Real Estate Terms
A clause in your mortgage which allows the lender to demand payment of the outstanding loan balance for various reasons. The most common reasons for accelerating a loan are if the borrower defaults on the loan or transfers title to another individual without informing the lender.
An addition or change to a contract.
Adjustable Rate Mortgage (ARM)
A mortgage in which the interest rate is adjustable, meaning that the rate can go up or down according to prevailing financial market conditions.
An individual who represents a seller, a buyer or both in the purchase or sale of real estate.
The schedule of loan payments that establishes the amount of payment to be applied to the principal and the amount to be applied to interest, usually on a monthly basis, for the full term of the loan.
Annual Percentage Rate (APR)
The total interest rate of a mortgage, including the stated loan interest as well as any upfront interest paid in securing the loan. The APR will invariably differ from the mortgage rate quoted due to the inclusion of these items.
An estimate of value of a real estate property by a professional third party. Virtually all non-owner financed mortgages will require an appraisal and is generally paid for by the buyer.
An opinion of a property's fair market value, based on an appraiser's knowledge, experience, and analysis of the property.
An individual qualified by education, training, and experience to estimate the value of real property and personal property. Although some appraisers work directly for mortgage lenders, most are independent.
The increase in the value of a property due to changes in market conditions, inflation, or other causes.
The value of a property as determined by the local tax jurisdiction which is used to determine the amount of your property taxes.
The placing of a value on property for the purpose of taxation.
A public official who establishes the value of a property for taxation purposes.
When ownership of your mortgage is transferred from one company or individual to another, it is called an assignment.
A mortgage that is transferred to the buyer, who then becomes personally liable for the terms and conditions, including payments.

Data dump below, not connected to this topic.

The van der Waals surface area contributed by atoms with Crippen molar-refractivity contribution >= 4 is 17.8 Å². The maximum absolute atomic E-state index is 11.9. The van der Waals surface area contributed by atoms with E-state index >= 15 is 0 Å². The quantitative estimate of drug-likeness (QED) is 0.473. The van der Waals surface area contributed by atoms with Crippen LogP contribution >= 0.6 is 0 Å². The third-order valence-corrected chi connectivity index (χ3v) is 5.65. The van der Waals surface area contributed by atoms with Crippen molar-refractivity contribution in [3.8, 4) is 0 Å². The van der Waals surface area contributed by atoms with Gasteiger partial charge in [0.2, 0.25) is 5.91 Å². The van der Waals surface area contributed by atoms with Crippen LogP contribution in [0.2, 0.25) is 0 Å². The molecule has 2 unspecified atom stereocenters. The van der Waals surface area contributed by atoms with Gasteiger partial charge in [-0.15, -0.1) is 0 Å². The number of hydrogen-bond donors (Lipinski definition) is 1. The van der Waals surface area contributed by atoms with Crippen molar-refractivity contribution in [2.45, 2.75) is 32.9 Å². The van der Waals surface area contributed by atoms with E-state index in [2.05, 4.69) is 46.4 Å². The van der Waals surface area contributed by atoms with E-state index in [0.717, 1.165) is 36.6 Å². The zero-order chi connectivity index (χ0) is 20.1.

A real estate Agent that has made an agreement to represent the buyer exclusively, rather than the seller.
Comparable Market Analysis (CMA)
A comparison of the prices of similar houses in the same general geographic area. A CMA is used to help determine the value of a property, either for a seller or a buyer.
The process that effects the final transfer of the deed from the seller to the buyer, as well as finalize all aspects of the mortgage of the property.
Funds needed at the time of closing (separate from and in addition to the down payment). Loan origination fees, discount points, attorney fees, recording fees and pre-paids are some items that may be included. They often will total from 3% to 5% of the price of the home, payable in cash.
These are conditions - or "safety valves" written into real estate offers and contracts to prevent a buyer from being forced to buy a house that is unsatisfactory - either structurally or financially. Examples of contingencies are "This contract is subject to the buyer obtaining a satisfactory whole house inspection." or "Subject to the buyer being able to obtain a mortgage."
Housing where the owner owns only the unit in which they live - from the interior walls inward, generally - as well as a portion of the common area.
Debt to Income Ratio
The ratio of a borrower's total debt as a percentage of their total gross income.
The document that, when recorded with your local government, determines ownership of a property. Transferred from seller to buyer at closing.
Money that is submitted with an offer to purchase which indicates a buyer's seriousness and good faith. In virtually all cases, earnest money will need to be submitted at the time of the offer and remains in escrow until the time of closing, at which time it becomes part of the downpayment.
The difference between the value of a property and the total of any outstanding mortgages or loans against it.